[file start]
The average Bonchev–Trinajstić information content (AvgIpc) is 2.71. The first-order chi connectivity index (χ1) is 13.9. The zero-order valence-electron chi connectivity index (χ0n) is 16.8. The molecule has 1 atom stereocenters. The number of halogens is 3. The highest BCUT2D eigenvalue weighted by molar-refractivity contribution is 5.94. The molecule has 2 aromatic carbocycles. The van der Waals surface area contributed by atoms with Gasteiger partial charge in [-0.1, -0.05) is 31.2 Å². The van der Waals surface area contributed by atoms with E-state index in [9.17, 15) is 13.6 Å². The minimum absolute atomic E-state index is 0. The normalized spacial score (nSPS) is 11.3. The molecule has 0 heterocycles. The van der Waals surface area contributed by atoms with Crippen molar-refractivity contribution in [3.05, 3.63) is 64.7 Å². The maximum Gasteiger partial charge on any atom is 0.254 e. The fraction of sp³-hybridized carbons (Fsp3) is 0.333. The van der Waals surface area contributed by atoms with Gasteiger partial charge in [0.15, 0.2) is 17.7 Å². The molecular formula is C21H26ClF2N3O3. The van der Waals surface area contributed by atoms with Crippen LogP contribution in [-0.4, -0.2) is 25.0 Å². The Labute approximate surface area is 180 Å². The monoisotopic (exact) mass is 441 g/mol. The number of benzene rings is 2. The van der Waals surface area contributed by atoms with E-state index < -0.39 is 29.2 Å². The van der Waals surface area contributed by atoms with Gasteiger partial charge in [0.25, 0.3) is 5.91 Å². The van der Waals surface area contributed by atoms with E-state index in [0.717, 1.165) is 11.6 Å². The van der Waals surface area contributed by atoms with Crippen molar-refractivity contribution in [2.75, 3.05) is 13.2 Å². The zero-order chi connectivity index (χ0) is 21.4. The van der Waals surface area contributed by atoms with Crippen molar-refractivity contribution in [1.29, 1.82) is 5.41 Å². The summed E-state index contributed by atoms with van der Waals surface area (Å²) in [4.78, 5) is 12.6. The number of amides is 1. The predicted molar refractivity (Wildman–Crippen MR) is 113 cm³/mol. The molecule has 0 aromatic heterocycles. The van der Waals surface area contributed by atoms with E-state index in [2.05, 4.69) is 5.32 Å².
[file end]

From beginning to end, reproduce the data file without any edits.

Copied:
The average Bonchev–Trinajstić information content (AvgIpc) is 2.71. The first-order chi connectivity index (χ1) is 13.9. The zero-order valence-electron chi connectivity index (χ0n) is 16.8. The molecule has 1 atom stereocenters. The number of halogens is 3. The highest BCUT2D eigenvalue weighted by molar-refractivity contribution is 5.94. The molecule has 2 aromatic carbocycles. The van der Waals surface area contributed by atoms with Gasteiger partial charge in [-0.1, -0.05) is 31.2 Å². The van der Waals surface area contributed by atoms with E-state index in [9.17, 15) is 13.6 Å². The minimum absolute atomic E-state index is 0. The normalized spacial score (nSPS) is 11.3. The molecule has 0 heterocycles. The van der Waals surface area contributed by atoms with Crippen molar-refractivity contribution in [3.05, 3.63) is 64.7 Å². The maximum Gasteiger partial charge on any atom is 0.254 e. The fraction of sp³-hybridized carbons (Fsp3) is 0.333. The van der Waals surface area contributed by atoms with Gasteiger partial charge in [0.15, 0.2) is 17.7 Å². The molecular formula is C21H26ClF2N3O3. The van der Waals surface area contributed by atoms with Crippen LogP contribution in [-0.4, -0.2) is 25.0 Å². The Labute approximate surface area is 180 Å². The monoisotopic (exact) mass is 441 g/mol. The number of benzene rings is 2. The van der Waals surface area contributed by atoms with E-state index < -0.39 is 29.2 Å². The van der Waals surface area contributed by atoms with Gasteiger partial charge in [0.25, 0.3) is 5.91 Å². The van der Waals surface area contributed by atoms with E-state index in [0.717, 1.165) is 11.6 Å². The van der Waals surface area contributed by atoms with Crippen molar-refractivity contribution in [2.75, 3.05) is 13.2 Å². The zero-order chi connectivity index (χ0) is 21.4. The van der Waals surface area contributed by atoms with Crippen molar-refractivity contribution in [1.29, 1.82) is 5.41 Å². The summed E-state index contributed by atoms with van der Waals surface area (Å²) in [4.78, 5) is 12.6. The number of amides is 1. The predicted molar refractivity (Wildman–Crippen MR) is 113 cm³/mol. The molecule has 0 aromatic heterocycles. The van der Waals surface area contributed by atoms with E-state index in [2.05, 4.69) is 5.32 Å².